Overview

Brief Summary

Taxonomy

The tightly packed shoots of this species form light green tufts 2–6cm tall, usually with abundant capsules. The leaves are 3–5mm long with a smooth margin (entire). They are drawn out to a long, thin wavy tip (ovate-lanceolate). Upright, cylindrical capsules are borne on a long, thick seta up to 3 cm long, and have a conspicuously long, thickened neck. T. mnioides resembles Tetraplodon angustatus but can easily be distinguished as T. angustatus has
  • strongly toothed leaves
  • shorter setae - less than 5 mm long
Splachnum species have more shortly pointed leaves. Their capsules have different shapes and are borne on a more slender, often wavy, seta.
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Introduction

Tetraplodon mnioides belongs to a family of mosses called the Splachnaceae, or dung mosses. It is a dung loving species– coprophilous - like many other species in the family. It grows on dung, animal remains, and regurgitated pellets of birds of prey. The Splachnaceae are unique among seedless plants, because many species in the family - including T. mnioides - rely on insects rather than wind for spore dispersal. Like flowering plants that use insects to disperse pollen, these mosses display several adaptations to attract flies
  • they produce a tall, highly visible sporophyte which produces foul smelling compounds mimicking those of faeces or carrion
  • their spores are sticky and adhere to the visiting flies ‘hitching a lift’ to the next suitable substrate.
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Comprehensive Description

Biology

Reproduction
Tetraplodon mnioides produces both male and female sex organs - called antheridia and archegonia - on the same plant. It is known as autoicous.Capsules are common and its spores are mature and ready for dispersal in spring and summer.

Dispersal
Tetraplodon mnioides, together with other dung mosses, depends on flies to disperse its spores.When flies land on its capsules - attracted by odours that mimic those of dung and carrion - the sticky spores at the mouth of the capsule become attached to the flies and are carried off by them.
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Distribution

National Distribution

Canada

Origin: Unknown/Undetermined

Regularity: Regularly occurring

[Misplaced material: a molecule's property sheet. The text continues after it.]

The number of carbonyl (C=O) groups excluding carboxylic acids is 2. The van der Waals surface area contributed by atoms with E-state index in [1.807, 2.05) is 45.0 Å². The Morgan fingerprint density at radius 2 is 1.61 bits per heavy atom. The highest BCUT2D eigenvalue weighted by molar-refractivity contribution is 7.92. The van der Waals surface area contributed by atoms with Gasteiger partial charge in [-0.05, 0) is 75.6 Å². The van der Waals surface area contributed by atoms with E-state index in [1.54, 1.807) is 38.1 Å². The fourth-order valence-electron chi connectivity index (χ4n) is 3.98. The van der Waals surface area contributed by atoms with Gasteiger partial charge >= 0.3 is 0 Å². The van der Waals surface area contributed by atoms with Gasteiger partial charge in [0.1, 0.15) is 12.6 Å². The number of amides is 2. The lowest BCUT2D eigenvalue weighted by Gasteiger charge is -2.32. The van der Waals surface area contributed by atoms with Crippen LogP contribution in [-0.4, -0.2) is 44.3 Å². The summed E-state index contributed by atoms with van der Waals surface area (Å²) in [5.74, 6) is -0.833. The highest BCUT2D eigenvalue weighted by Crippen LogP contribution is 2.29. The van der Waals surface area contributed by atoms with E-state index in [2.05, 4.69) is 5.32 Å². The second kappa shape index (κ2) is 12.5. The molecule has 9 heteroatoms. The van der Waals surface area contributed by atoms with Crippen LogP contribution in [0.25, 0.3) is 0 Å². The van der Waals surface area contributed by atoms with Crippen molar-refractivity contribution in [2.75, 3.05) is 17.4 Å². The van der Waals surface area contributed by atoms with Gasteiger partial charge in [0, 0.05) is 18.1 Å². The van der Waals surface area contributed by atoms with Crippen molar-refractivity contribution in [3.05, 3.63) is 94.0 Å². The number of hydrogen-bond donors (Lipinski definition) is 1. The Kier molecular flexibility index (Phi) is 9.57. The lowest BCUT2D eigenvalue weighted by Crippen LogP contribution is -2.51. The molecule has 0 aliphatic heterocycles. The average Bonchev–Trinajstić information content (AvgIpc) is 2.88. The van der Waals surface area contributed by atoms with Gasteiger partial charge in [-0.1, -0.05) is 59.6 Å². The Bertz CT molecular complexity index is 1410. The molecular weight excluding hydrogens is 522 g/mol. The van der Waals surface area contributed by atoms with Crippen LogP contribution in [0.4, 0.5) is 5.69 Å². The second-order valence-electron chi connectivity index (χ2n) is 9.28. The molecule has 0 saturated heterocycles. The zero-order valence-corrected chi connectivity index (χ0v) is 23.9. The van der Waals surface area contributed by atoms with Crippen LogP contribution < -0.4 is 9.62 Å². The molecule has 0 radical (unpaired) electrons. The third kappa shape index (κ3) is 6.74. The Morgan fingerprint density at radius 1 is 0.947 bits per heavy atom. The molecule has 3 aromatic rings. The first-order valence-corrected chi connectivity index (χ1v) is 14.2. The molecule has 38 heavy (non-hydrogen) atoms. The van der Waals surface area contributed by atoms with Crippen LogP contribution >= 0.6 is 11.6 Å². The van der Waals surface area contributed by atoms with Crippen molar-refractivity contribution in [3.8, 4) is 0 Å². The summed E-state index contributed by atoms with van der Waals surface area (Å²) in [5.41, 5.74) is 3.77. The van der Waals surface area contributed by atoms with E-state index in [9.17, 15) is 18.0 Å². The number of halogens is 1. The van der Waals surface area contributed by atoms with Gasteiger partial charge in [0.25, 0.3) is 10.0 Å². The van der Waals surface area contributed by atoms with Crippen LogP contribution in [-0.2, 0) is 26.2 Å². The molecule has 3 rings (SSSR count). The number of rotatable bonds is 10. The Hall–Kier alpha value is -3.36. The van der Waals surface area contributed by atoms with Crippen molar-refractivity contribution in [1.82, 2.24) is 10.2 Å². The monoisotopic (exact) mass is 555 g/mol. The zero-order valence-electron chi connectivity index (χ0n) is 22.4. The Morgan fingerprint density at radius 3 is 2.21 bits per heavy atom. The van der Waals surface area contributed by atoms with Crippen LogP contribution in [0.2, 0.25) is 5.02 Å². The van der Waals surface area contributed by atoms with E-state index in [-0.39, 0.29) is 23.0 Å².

Currently: Unknown/Undetermined

Confidence: Confident

United States

Origin: Unknown/Undetermined

Regularity: Regularly occurring

Currently: Unknown/Undetermined

Confidence: Confident

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Ecology

General Ecology

Distribution ecology

Distribution
Tetraplodon mnioides distribution is circumpolar, and stretches as far north as the northern-most forests of the Arctic (Boreoarctic Montane).It can be found
  • from Svalbard – an Arctic archipelago - south to Spain, Italy and central Europe
  • through Asia to the Russian Far East (Sakhalin), Japan, Borneo and New Guinea
  • also in N. America, Greenland, Colombia, Ecuador, southern S. America, Tanzania


Habitat
This moss lives on bones and dung.
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Molecular Biology and Genetics

Molecular Biology

Barcode data: Tetraplodon mnioides

The following is a representative barcode sequence, the centroid of all available sequences for this species.


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Statistics of barcoding coverage: Tetraplodon mnioides

Barcode of Life Data Systems (BOLDS) Stats
Public Records: 1
Specimens with Barcodes: 2
Species With Barcodes: 1
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Conservation

Conservation Status

National NatureServe Conservation Status

Canada

Rounded National Status Rank: NNR - Unranked

United States

Rounded National Status Rank: NNR - Unranked

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NatureServe Conservation Status

Rounded Global Status Rank: G4 - Apparently Secure

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Conservation

Because of its chosen substrate - dung and bones - Tetraplodon can disappear from a known site after a few years. Tetraplodon mnioides is generally rare in lowland areas and has now almost disappeared from south-eastern England.It was recorded from Thursley Common in 1970, and Bagshot Heath in Surrey in 1975, and was last recorded from Hampshire at Yateley Heath in 1986. During the 1990s, there were no records of this moss from the area. But in 2001 one patch of T. mnioides was re-discovered on Thursley Common. Unfortunately, following a devastating fire in 2006, Tetraplodon mnioides has now disappeared once again from Thursley Common.
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Names and Taxonomy

Taxonomy

Comments: (G4 by Oregon Heritage).

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